Rescuers deployed sonar and camera equipment early on as officials scoured the rubble for survivors. Heavy machinery was brought in to remove some bits of the pancaked building materials. Yet, nearly 150 people remain unaccounted for. And officials still have a tedious mission ahead as teams try to avoid falling debris and other unforeseen obstacles.
Are you loving the Elevator? Not the ones in high-rise buildings, although I'm sure plenty more of those exist in your time. Condensed city living makes environmental sense, as do vertical farms; stronger and lighter building materials mean more towers; the international competition for tallest skyscraper is unlikely to end any decade soon. No, the Elevators I mean are the ones that deserve capitalization: Space Elevators. We're talking super-tall, super-thin tethers that deliver people, satellites and other goods to high Earth orbit in elevator cars the size of trains.
Like superheroes capable of seeing through obstacles, environmental regulators may soon wield the power of all-seeing eyes that can identify violators anywhere at any time, according to a new Stanford University-led study. The paper, published the week of April 19 in Proceedings of the National Academy of Sciences (PNAS), demonstrates how artificial intelligence combined with satellite imagery can provide a low-cost, scalable method for locating and monitoring otherwise hard-to-regulate industries. "Brick kilns have proliferated across Bangladesh to supply the growing economy with construction materials, which makes it really hard for regulators to keep up with new kilns that are constructed," said co-lead author Nina Brooks, a postdoctoral associate at the University of Minnesota's Institute for Social Research and Data Innovation who did the research while a Ph.D. student at Stanford. While previous research has shown the potential to use machine learning and satellite observations for environmental regulation, most studies have focused on wealthy countries with dependable data on industrial locations and activities. To explore the feasibility in developing countries, the Stanford-led research focused on Bangladesh, where government regulators struggle to locate highly pollutive informal brick kilns, let alone enforce rules.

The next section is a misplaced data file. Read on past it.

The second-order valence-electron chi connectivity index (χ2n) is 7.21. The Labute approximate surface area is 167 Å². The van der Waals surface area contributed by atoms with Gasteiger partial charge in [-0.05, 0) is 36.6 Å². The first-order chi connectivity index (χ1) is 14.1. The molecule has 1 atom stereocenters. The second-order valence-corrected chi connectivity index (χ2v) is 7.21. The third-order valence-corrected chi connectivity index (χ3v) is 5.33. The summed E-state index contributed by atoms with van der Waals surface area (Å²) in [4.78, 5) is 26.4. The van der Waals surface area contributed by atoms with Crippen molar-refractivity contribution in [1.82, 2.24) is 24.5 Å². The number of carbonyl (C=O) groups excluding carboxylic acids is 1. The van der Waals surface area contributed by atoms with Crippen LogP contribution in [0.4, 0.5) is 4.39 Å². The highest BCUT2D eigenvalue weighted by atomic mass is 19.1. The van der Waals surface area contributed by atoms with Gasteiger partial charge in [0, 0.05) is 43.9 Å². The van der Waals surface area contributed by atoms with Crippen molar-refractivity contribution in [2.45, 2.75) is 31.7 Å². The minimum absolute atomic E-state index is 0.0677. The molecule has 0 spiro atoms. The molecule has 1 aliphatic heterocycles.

It uses comparative empirical experiments (Charrette Test Method) to draw comparisons between the visibility of state-of-practice and blockchain-enabled payment systems in a commercial construction project. Comparisons were drawn across four levels of granularity. The findings are twofold: 1) blockchain improved information completeness and information accuracy respectively by an average 216% and 261% compared with the digital state-of-practice solution. The improvements were significantly more pronounced for inquiries that had higher product, trade, and temporal granularity; 2) blockchain-enabled solution was robust in the face of increased granularity, while the conventional solution experienced 50% and 66.7% decline respectively in completeness and accuracy of information. The paper concludes with a discussion of mechanisms contributing to visibility and technology adoption based on business objectives.
For e-commerce companies with large product selections, the organization and grouping of products in meaningful ways is important for creating great customer shopping experiences and cultivating an authoritative brand image. One important way of grouping products is to identify a family of product variants, where the variants are mostly the same with slight and yet distinct differences (e.g. color or pack size). In this paper, we introduce a novel approach to identifying product variants. It combines both constrained clustering and tailored NLP techniques (e.g. extraction of product family name from unstructured product title and identification of products with similar model numbers) to achieve superior performance compared with an existing baseline using a vanilla classification approach. In addition, we design the algorithm to meet certain business criteria, including meeting high accuracy requirements on a wide range of categories (e.g. appliances, decor, tools, and building materials, etc.) as well as prioritizing the interpretability of the model to make it accessible and understandable to all business partners.